Up close with Mountain Lion: Messages

By Dan Miller, Macworld |  Software, messages

Messages is not just a reskinning of iChat. Sure, the interface looks different. But in addition to its updated interface, Messages introduces a big change to the way instant messaging works on the Mac.

That's because, unlike iChat, it works with the iMessage platform that Apple introduced last year with iOS 5. It still works with standard IM networks such as AIM and Jabber, and it can still send SMS texts to non-iOS phones.

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But iMessage isn't just another messaging platform like those others. Rather, it ties your Mac and iOS devices into a single unified ecosystem. You can--in theory--begin a conversation on your Mac and then pick it up later on your phone. You can--again, in theory--see your entire chat history with a contact, regardless of the devices you used for those chats. And--for better or worse--when someone chats with you via iMessage, you'll be alerted on your Mac as well as on your phone and tablet.

New look and feel

Messages feels different from the moment you open it. Instead of iChat's single column buddy list and separate windows for chats, Messages's default interface has a two-column interface, with contacts on the left and a chatting pane on the right.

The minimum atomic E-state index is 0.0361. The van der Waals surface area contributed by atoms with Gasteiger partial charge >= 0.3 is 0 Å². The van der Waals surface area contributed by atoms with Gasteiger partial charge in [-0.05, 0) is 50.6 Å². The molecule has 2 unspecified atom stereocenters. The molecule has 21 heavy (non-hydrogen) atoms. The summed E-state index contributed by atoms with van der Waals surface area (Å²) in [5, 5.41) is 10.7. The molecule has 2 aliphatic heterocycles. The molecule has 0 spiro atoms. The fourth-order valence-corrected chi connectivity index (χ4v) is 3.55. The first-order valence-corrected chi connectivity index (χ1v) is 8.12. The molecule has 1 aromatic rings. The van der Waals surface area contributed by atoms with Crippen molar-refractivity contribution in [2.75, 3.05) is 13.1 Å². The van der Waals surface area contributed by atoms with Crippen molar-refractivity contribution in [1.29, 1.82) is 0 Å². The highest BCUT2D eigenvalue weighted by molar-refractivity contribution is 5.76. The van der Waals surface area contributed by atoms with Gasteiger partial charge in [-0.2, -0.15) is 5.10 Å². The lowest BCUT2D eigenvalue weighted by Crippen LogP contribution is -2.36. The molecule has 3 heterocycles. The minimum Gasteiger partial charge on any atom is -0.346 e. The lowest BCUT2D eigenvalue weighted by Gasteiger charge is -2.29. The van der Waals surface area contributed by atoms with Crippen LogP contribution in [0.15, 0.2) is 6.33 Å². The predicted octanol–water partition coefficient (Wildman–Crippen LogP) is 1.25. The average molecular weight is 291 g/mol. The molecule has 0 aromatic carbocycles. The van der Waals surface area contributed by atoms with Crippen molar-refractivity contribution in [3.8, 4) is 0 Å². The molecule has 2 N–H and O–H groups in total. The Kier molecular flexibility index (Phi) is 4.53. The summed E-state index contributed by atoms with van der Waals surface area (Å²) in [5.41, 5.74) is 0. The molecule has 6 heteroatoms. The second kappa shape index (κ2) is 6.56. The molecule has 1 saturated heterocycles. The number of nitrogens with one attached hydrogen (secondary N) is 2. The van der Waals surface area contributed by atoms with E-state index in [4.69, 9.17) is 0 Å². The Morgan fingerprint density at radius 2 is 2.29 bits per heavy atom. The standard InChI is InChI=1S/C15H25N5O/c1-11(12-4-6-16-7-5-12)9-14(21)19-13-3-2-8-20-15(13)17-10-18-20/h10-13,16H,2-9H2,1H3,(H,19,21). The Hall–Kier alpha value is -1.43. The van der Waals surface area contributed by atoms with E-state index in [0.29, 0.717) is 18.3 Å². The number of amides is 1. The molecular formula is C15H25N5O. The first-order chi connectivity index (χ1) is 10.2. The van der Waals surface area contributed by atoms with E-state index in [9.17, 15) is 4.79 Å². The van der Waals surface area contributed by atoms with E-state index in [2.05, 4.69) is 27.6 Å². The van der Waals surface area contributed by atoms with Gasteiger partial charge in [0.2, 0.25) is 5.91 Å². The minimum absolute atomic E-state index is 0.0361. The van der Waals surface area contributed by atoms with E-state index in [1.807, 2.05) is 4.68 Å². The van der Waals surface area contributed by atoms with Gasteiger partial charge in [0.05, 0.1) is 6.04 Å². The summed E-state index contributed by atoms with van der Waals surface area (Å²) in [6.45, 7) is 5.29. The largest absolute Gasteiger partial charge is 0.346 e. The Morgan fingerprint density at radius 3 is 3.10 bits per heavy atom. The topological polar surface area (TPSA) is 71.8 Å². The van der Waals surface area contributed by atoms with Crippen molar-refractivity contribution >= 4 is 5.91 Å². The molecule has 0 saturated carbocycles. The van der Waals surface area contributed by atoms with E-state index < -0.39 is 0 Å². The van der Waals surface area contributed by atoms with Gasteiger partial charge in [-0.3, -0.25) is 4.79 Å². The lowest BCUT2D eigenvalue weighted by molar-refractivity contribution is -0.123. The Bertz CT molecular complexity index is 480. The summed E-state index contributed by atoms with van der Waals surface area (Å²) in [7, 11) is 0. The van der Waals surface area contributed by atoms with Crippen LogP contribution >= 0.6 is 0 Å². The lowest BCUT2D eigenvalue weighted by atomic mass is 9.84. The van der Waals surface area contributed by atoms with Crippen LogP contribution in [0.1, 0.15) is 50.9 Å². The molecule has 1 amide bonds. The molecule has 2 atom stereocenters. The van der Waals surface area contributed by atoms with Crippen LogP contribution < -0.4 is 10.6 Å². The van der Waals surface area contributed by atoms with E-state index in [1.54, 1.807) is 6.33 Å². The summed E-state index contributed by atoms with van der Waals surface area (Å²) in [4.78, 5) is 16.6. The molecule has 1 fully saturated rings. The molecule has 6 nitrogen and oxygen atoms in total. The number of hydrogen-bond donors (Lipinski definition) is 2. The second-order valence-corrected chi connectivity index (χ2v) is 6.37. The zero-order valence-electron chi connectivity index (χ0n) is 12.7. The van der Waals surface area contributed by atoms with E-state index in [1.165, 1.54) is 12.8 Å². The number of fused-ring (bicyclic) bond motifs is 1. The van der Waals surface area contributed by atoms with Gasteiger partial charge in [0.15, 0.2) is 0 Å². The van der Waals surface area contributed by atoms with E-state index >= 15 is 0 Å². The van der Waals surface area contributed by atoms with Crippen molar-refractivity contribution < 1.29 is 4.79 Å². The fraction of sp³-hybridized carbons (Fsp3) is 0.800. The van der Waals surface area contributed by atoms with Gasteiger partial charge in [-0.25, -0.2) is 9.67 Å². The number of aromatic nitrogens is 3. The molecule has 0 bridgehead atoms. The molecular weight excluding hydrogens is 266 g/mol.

Instead of a long list of buddies, that left pane shows you a list of the people you've "conversed" with most recently--name plus the time or date and the last few lines of your previous exchange. You can sort that list chronologically or manually, dragging and dropping people into whatever order you want.

To initiate a conversation, you can either select someone from that recents list or--if the person you want to chat with isn't there--type the person's name or phone number in the To: field at the top of the right-hand pane. You can remove someone from the conversation list by hovering your mouse cursor over his or her entry, then clicking on the little X that then appears.

The right-hand chat area isn't dramatically different from one of iChat's conversation windows: There's a text-entry box at the bottom where you type what you want to say; until you begin typing, it displays the name of the service you're using for a particular chat. At the top, there's a camera button that gives you quick access to video chat--more on that in an bit. And in the main window is a transcript of your previous conversations.


Originally published on Macworld |  Click here to read the original story.
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